Press the joint until one cap is protruding.  Grab the exposed cap in some vise grip pliers, holding the opposite end in a vise.  Rotate the cap until free from the yoke.  If you can't get the other side out, press it out opposite and repeat.

Now, repeat the above process using the axle or transaxle side yoke.  Note that these yokes aren't flat on each side, requiring an angle-cut pipe or some ingenuity so that the pressing is completely straight.  A wobbly part won't press out right and you'll quickly find that out if you try.

You should end up with this:

As a side-note, I found out that I need the end cap I was missing in the last post on half shafts to prevent grease from flying out of the open end.  A 45mm hammer-in cap fits perfect, and I found one at a local machine shop.

Saturday, April 13, 2013

Visit to Pantera Performance Center

Several months ago, one of the principals at work asked if I'd like to attend an out-of-state seminar.  I said sure, and noticed that there was one in April in Denver, Colorado.  I jumped at the chance since Dennis Quella's shop is there.  I visited the shop on Thursday evening, just two days ago.  Dennis agreed to stay late to talk to me.

I was like a kid in a candy store.

Sadly, I didn't get much chance to take a ton of pictures and didn't want to upset my host by capturing everything.  Some of the things I liked are the Ron Davis radiator/fan setup, the Pantera with the Coyote engine, and some Fikse wheels.  I also enjoyed talking to Dennis about ZF transaxles and handling gearsets from a transaxle he was rebuilding.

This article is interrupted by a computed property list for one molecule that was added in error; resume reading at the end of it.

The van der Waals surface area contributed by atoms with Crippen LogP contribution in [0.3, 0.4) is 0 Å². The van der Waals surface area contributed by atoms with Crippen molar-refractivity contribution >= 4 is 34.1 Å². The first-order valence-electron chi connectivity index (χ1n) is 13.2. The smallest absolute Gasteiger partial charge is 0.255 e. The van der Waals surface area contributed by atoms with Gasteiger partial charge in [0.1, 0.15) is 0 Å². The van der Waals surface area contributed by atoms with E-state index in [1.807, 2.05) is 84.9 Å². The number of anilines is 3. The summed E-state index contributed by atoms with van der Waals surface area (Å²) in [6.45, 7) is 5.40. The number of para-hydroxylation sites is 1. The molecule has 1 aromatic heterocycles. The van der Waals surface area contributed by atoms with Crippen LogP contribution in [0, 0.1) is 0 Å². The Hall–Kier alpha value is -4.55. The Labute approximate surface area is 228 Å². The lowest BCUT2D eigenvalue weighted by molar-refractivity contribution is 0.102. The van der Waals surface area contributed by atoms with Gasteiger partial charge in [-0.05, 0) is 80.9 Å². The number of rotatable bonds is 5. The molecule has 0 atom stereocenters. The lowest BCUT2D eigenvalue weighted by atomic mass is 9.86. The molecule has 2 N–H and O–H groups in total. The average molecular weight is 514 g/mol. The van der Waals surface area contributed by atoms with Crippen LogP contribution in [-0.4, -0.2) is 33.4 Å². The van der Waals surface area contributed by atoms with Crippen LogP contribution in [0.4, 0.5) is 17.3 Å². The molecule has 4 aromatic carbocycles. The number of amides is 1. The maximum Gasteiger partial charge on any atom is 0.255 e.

Sunday, April 7, 2013

Weatherstripping Kit

I bought a complete weatherstripping kit for the car around Christmas from Scott Bell.  I am thoroughly impressed- it is an exact match for the original stuff.  Time to throw that stuff right out!  Here's the link to the kit, with a list of all that is provided:

Scott Bell is a great guy.  I can't speak highly enough about what he's doing.  Yes, he is a little bit on the "dark side" for putting an LS motor in his Pantera and selling the conversion kits.  I like Ford V8's but will not bash the LS- it's a great motor family and a modern testament to the all the good parts of pushrod engines the family keeps alive in so many ways.

Scott's other products can be seen here:

Half Shaft Rebuild, Part I

I'm working on the half shafts, ready to rebuild them.  I went in with some buddies on a 20-ton shop press and bought some u-joints with grease zerks from a Pantera parts vendor.  I found out later that Steve Wilkinson actually manufactures the joints and the joints are labeled "PPUSA" for Pantera Parts USA, which is his corporation name.

Tuesday, March 12, 2013

IR EFI using Weber Manifold

After researching Weber carburetors extensively on the internet, talking to people who run them, talking to tuners, etc, I decided to look into IR EFI options with the same Aussiespeed manifold.  I thought for some reason that few made a throttle body for the IDF pattern, but I was wrong.

Weber carburetors are really neat, but independent runner electronic fuel injection allows for similar benefits without some of the drawbacks.  The general drawback to IR EFI is the cost.  However, I am pleased to show a couple options that reduce the cost of such systems.